Satellite technologies are rapidly improving, offering increased opportunities for monitoring laws, and using images as evidence in court. Evidence from Earth Observation Satellites analyses whether data from satellite technologies can be a legally reliable, effective evidential tool in contemporary legal systems. This unique interdisciplinary volume brings together leading experts from academia, government, international institutions, industry and judiciary to consider many emerging issues surrounding the use of these technologies in legal strategies. Issues examined include the opportunities arising from technological developments, existing regulatory applications and operational experiences, and admissibility in courts and tools for ensuring the integrity of evidence. It also examines privacy impacts under existing legislation and provides a new conceptual framework for debating the acceptability of such surveillance methods.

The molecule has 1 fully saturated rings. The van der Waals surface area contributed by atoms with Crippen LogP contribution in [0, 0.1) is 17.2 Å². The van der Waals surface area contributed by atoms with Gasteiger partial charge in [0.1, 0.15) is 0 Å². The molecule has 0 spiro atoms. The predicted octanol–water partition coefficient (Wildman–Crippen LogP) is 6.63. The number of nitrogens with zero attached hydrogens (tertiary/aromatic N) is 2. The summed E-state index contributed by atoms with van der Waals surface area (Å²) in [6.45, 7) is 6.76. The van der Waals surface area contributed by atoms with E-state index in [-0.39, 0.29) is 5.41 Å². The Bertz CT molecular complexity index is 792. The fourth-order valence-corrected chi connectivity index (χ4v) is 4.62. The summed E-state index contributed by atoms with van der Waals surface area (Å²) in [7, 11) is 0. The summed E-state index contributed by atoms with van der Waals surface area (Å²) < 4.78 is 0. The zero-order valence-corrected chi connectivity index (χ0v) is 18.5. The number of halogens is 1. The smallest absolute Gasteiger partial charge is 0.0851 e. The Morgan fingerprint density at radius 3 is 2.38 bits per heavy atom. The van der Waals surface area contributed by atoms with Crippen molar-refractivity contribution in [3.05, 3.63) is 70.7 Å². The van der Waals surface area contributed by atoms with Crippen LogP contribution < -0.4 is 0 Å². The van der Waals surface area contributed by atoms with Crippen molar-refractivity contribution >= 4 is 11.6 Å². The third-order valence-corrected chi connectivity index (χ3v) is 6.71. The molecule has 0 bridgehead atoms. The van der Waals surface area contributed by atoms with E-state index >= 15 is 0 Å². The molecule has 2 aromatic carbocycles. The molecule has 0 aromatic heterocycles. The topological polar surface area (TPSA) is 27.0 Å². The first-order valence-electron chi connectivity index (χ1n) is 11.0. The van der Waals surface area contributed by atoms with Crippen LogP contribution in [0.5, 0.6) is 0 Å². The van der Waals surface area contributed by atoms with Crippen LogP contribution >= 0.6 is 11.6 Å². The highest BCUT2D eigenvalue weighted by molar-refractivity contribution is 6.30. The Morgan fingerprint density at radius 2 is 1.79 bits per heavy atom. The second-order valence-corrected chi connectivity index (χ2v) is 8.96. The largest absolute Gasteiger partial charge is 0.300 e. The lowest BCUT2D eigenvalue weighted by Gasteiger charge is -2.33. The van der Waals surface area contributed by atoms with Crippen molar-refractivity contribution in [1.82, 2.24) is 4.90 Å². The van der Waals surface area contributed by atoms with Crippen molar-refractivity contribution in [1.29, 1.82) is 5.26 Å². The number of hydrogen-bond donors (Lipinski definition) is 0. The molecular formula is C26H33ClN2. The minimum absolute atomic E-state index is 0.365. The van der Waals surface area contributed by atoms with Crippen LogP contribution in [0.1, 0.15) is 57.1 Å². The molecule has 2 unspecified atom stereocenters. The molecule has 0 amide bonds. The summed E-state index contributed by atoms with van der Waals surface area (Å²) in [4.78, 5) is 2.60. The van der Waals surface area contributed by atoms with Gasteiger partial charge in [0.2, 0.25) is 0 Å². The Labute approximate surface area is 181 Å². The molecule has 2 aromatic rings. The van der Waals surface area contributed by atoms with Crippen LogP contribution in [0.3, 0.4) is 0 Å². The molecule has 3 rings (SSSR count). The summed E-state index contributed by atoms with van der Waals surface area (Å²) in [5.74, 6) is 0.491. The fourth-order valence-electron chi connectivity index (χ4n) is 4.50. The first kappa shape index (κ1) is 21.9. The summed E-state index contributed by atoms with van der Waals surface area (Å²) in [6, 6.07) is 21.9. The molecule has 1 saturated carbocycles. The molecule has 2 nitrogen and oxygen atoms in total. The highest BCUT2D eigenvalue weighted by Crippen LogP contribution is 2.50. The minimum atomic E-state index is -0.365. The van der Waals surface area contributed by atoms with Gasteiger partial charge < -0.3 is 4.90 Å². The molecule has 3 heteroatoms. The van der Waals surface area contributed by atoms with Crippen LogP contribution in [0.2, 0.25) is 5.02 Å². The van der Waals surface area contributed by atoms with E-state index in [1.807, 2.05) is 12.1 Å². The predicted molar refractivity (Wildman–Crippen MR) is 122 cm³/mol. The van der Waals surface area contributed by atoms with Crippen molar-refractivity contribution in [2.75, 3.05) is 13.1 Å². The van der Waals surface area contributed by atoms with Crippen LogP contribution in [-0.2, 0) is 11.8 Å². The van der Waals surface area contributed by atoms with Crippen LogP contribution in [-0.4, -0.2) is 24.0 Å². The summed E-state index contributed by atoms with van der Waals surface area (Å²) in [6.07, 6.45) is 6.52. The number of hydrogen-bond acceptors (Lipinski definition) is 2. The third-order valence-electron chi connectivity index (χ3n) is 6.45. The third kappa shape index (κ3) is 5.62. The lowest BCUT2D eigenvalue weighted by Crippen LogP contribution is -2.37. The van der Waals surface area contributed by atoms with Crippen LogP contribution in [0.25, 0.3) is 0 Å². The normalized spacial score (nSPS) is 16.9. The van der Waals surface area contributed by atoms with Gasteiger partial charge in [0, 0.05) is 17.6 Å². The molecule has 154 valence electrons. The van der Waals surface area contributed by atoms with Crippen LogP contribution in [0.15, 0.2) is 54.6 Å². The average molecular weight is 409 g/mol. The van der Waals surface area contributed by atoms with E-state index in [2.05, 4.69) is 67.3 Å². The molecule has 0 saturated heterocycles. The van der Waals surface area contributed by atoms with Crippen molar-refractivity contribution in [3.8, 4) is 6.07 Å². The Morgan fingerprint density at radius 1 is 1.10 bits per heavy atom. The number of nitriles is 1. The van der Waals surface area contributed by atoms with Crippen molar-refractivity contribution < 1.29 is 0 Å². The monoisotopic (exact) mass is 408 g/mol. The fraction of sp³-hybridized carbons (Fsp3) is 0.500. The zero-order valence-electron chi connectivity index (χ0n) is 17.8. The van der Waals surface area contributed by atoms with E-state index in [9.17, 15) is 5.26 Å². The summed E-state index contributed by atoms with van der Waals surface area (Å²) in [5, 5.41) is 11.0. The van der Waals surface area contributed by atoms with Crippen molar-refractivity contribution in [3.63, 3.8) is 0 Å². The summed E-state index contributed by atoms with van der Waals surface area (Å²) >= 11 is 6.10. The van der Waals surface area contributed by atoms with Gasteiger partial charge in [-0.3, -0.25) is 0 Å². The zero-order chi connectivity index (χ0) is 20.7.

Number of pages: 466
Weight: 862 g
Dimensions: 235 x 155 x 23 mm
"The text is not simply a formalistic treatment of the subject matter; it is rather a discussion on what is the state of the art and what could be the legal future for these applications. Therefore, the editors and the authors should be commended for their contribution to our collective understanding of the emerging legal issues surrounding the use of satellite data from earth observation."
Sergio Marchisio, ECSL News No. 40, March 2014, p. 13.
"This is a superb book, written with exceptional clarity by a stellarcast of authors from diverse disciplines. It will be useful to graduatestudents of Earth Observation Science, Policy Science and Law andto advanced scholars in all these fields. I can only hope that a bookwith similar breadth, depth and multi-disciplinarity will be writtenfor the use of EO data in the other stages of the policy cycle."
Yola Georgiadou, International Journal of Applied Earth Observation and Geoinformation, 26 (2014) pp. 427-428.